Blog Posts by Dr. Ayala

  • The latest on sugary drinks, heart health and weight loss

    There's little question that sugary drinks are not just randomly associated with obesity, but actually contribute to it in a big way. Dozens of studies continue to prove this point, and the only so-called "research" that tries to introduce doubt to this sad conclusion is industry-sponsored.

    Nevertheless, this accumulated evidence is seeping in quite slowly into consumers' consciousness. The average American still takes in more than a fifth of their daily calories from beverages . Perhaps constant, very effective and entertaining advertising (yeah, I do love these ads; they're the major Super Bowl viewing attraction for me-but don't tell my kids!) weighs heavier on our minds than evidence and medical advice.

    I'm therefore glad to see further evidence presented about the effects of sugary drinks on health, and that leading institutions and scientific bodies are devoting their pulpit to the important public health issue of overhauling in the way we drink.

    So here's a

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  • Do Sumo Wrestlers Skip Breakfast?

    I've heard this factoid many times: Sumo wrestlers' diet regimen includes skipping breakfast, in order to gain more weight and achieve morbid obesity.

    Is it true? Does skipping breakfast really make you fat?

    Apparently up to a third of teenagers skip breakfast regularly. Whether they do it to loose weight or because of circumstances, it's not a good habit.

    As much as I enjoy backing the advice I give my kids with scientific studies, I think that you don't need to prove that eating breakfast before going to school is important. Going to school on an empty stomach just doesn't make sense. Hunger interferes with learning, and I try to feed my kids as many of their meals at home as possible, as I assume that whatever they'll eat out of home will be nutritionally inferior to what I carefully prepare or select. Sensible eating habits are important, and key to preventing nutritionally caused conditions such as obesity.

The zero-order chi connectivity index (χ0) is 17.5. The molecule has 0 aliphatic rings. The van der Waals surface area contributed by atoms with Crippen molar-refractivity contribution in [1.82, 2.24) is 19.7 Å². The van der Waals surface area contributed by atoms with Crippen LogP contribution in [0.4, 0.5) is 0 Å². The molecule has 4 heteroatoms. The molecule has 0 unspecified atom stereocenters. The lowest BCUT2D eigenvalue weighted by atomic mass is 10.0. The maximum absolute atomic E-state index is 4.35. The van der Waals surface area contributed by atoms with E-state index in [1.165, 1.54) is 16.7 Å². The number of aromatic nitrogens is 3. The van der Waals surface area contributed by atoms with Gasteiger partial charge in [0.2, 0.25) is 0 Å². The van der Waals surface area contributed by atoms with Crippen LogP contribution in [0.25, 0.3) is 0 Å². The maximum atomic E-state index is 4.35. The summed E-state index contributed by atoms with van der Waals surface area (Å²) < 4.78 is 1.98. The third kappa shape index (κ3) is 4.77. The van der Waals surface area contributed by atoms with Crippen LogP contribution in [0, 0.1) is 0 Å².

So even if the studies said otherwise, I'd look for

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  • Beware of the Cherry Trees

    This is a photo of my Magnolia tree. It has reached the point of no return -- the blossoms are ready to open into the most spectacular floral display, and I'm constantly checking the weather forecast, worried about the possibility of late spring frost.

    It's an old tree, probably more than 60 years old, and has no doubt delighted several generations, each of them watching the buds with anticipation, from early fall when they first appear, through the short days of winter, and finally into the warmer weather of spring, and the return of pollinators.

    We lose the joy of seeing the tree in bloom quite often. Last year we had snow in April that turned the blossoms brown, and I had to fight my sinking mood during those days. I wish I had a blanket for my tree for those frosty nights, but the tree is taller than my house, and there's precious little I can do besides hope. The blooms are delicately fragrant, but after the petals shower down they carpet the back lawn, sweetly decomposing,

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  • Vegans, vegetarians, diets and health-part 2

    I'm devoting this weeks' post to the current knowledge of the health effects of a vegetarian diet after discussing the vegan diet's health effects in a post a fortnight ago.

    The term vegetarian is quite broad, but for simplicity's sake we'll define vegetarians as those who avoid meat, fish/seafood and poultry, and do eat milk and eggs. It's estimated (by a Harris Interactive poll) that 2.8 percent of the American population is vegetarian.

    Much has changed in attitudes towards vegetarian lifestyles in the past decades. As a lifelong vegetarian, the first question I used to get was "Where do you get your protein?" The answer to this question is simple: Contrary to popular myth, plants--especially pulses (peas, beans and lentils), nuts, seeds and grains--have plenty of protein. Animal protein is considered a complete protein, meaning it has all essential amino acids in every bite. We now know that incomplete proteins can be stored in the body for many days to be combined with

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  • A kitchen garden for a healthy body, mind and spirit

    Foodies and gardeners were ecstatic to hear that Michelle Obama started an organic edible garden on the south lawn of the White House last week. Maria Shriver, California's first lady, also announced that she plans to establish an edible garden at Capitol Park in Sacramento.

    Millions of Americans have started private and community plots with the intent of growing their own food. Seed sales are up, and it seems like everyone's ready to dig in the dirt.

    Hooray! I'm pretty sure that every gardener is enriched by working the garden, and we can all learn a lot about good food by growing some of it ourselves.

    Since I'm sick of hearing about the recession and pinching pennies, I promise I'll be discussing the many benefits of gardening besides saving money. (In fact, I think you need to be quite clever to save money growing your own veggies in the first few years of your gardening adventure-read William Alexander's " The $64 tomato " for one honest and hilarious gardener's take on